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Richards T. Miller oral history interview, June 30, 1997

Date: Jun. 30 1997 | Identifier: OH0159
Captain Miller, a native of Pennsylvania who was reared in Washington, D.C., received his degree in Naval Architecture and Marine Engineering from Webb Institute in New York in 1940. He subsequently completed graduate study at MIT and in recent years was named an honorary member of the U.S. Naval Academy Class of 1941. In this interview, Captain Miller comments on his education, his commissioning as a USNR officer, and his assignment to the Brooklyn Navy Yard. He discusses working on the construction of the USS IOWA and USS MISSOURI, before being reassigned to the Annapolis Yacht Yard. He describes reviewing the design and overseeing construction for PT boats during World War II; serving on the crew of the Cache VAMARIE for Naval Academy racing; and his assignment to the Boston Navy Yard, where he was responsible for design and estimates for ship repairs. Interviewer: Donald R. Lennon. more...



EAST CAROLINA MANUSCRIPT COLLECTION
ORAL HISTORY INTERVIEW #159
Captain Richards T. Miller, USN (Ret.)
Graduate of MIT
Honorary Member of USNA Class of 1941
June 30, 1997
Interview Conducted by Don Lennon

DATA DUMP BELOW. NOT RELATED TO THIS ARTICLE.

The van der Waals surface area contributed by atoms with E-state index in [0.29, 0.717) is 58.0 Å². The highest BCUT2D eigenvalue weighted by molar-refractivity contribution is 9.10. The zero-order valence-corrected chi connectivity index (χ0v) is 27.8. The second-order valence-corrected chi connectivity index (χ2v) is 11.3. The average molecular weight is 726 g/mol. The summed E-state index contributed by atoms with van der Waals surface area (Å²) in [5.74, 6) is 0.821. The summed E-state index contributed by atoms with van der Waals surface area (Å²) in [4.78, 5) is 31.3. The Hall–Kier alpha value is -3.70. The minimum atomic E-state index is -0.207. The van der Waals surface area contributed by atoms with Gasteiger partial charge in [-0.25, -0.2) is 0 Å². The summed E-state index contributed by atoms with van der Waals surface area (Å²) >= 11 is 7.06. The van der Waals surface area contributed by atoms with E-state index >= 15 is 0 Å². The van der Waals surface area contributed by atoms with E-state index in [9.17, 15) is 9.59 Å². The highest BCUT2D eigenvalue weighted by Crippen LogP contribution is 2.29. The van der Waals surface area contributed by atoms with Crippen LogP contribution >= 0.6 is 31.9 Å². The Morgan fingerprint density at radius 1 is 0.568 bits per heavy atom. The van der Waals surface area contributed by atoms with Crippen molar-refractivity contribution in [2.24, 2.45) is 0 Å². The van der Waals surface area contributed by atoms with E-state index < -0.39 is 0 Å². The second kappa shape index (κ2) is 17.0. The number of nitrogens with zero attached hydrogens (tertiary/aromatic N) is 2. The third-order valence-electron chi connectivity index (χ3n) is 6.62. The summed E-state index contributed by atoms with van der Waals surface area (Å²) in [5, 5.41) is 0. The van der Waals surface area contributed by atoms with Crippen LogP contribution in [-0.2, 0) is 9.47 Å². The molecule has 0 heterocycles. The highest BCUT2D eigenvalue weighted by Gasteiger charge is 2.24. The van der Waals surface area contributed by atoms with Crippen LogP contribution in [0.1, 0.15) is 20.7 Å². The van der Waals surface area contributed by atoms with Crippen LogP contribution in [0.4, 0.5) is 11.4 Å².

Donald R. Lennon:

Can you tell me about your relationship to the Class of 1941.

Richards T. Miller:

Well, I'll go into a little bit about how it happened chronologically later; but I had twenty-eight years in the Navy, and I ran with the Class of 1941 for all those seniority purposes. I was a Reserve officer during World War II, and then I transferred to the regular Navy after the war. So, I had a lot of good friends in the class.

In 1983, I lost my first wife to cancer. Not long thereafter, a member of the class and his wife, with whom my first wife and I had traveled quite a bit, Leslie and Mac Nicholson, indicated that there was a lovely widow of the Class of 1941. They thought maybe I should meet her; they thought it might be interesting.

Shortly thereafter I had a call from another Navy friend, Marty King, the wife of Admiral Randy King with whom I had worked in the Bureau of Ships. She said that they were going to have a New Year's Eve dinner party; this was New Year's Eve 1983, and they requested for me to come and bring whomever I wished. I immediately called Les



Nicholson and said, "Do you think that Alice Houghton would be my dinner guest or my partner?" So Les called Alice, and Alice said that it would be kind of nice. A couple of days later, Les let me know that Alice, who lived in Washington at the time, wouldn't come down if it was snowing or sleeting. She was to stay with the Nicholson's for New Year's Eve. I immediately called and introduced myself over the phone and asked Alice if I could come and pick her up and bring her down, which I did.